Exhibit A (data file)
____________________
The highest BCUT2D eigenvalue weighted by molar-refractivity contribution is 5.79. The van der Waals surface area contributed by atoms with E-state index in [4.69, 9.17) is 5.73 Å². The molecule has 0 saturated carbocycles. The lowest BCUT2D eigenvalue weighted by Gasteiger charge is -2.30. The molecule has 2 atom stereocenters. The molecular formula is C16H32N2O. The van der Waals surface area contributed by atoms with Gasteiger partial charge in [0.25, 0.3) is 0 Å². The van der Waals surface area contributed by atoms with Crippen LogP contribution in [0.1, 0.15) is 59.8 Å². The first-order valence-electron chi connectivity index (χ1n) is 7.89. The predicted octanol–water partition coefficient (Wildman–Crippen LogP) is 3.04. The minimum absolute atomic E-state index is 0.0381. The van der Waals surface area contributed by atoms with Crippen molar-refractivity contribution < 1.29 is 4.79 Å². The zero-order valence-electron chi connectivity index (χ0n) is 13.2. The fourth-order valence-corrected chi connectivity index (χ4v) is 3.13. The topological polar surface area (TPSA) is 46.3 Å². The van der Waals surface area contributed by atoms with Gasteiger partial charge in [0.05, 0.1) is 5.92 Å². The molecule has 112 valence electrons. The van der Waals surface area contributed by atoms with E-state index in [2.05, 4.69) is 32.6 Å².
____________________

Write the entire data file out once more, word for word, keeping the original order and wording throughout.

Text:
The highest BCUT2D eigenvalue weighted by molar-refractivity contribution is 5.79. The van der Waals surface area contributed by atoms with E-state index in [4.69, 9.17) is 5.73 Å². The molecule has 0 saturated carbocycles. The lowest BCUT2D eigenvalue weighted by Gasteiger charge is -2.30. The molecule has 2 atom stereocenters. The molecular formula is C16H32N2O. The van der Waals surface area contributed by atoms with Gasteiger partial charge in [0.25, 0.3) is 0 Å². The van der Waals surface area contributed by atoms with Crippen LogP contribution in [0.1, 0.15) is 59.8 Å². The first-order valence-electron chi connectivity index (χ1n) is 7.89. The predicted octanol–water partition coefficient (Wildman–Crippen LogP) is 3.04. The minimum absolute atomic E-state index is 0.0381. The van der Waals surface area contributed by atoms with Crippen molar-refractivity contribution < 1.29 is 4.79 Å². The zero-order valence-electron chi connectivity index (χ0n) is 13.2. The fourth-order valence-corrected chi connectivity index (χ4v) is 3.13. The topological polar surface area (TPSA) is 46.3 Å². The van der Waals surface area contributed by atoms with Gasteiger partial charge in [0.05, 0.1) is 5.92 Å². The molecule has 112 valence electrons. The van der Waals surface area contributed by atoms with E-state index in [2.05, 4.69) is 32.6 Å².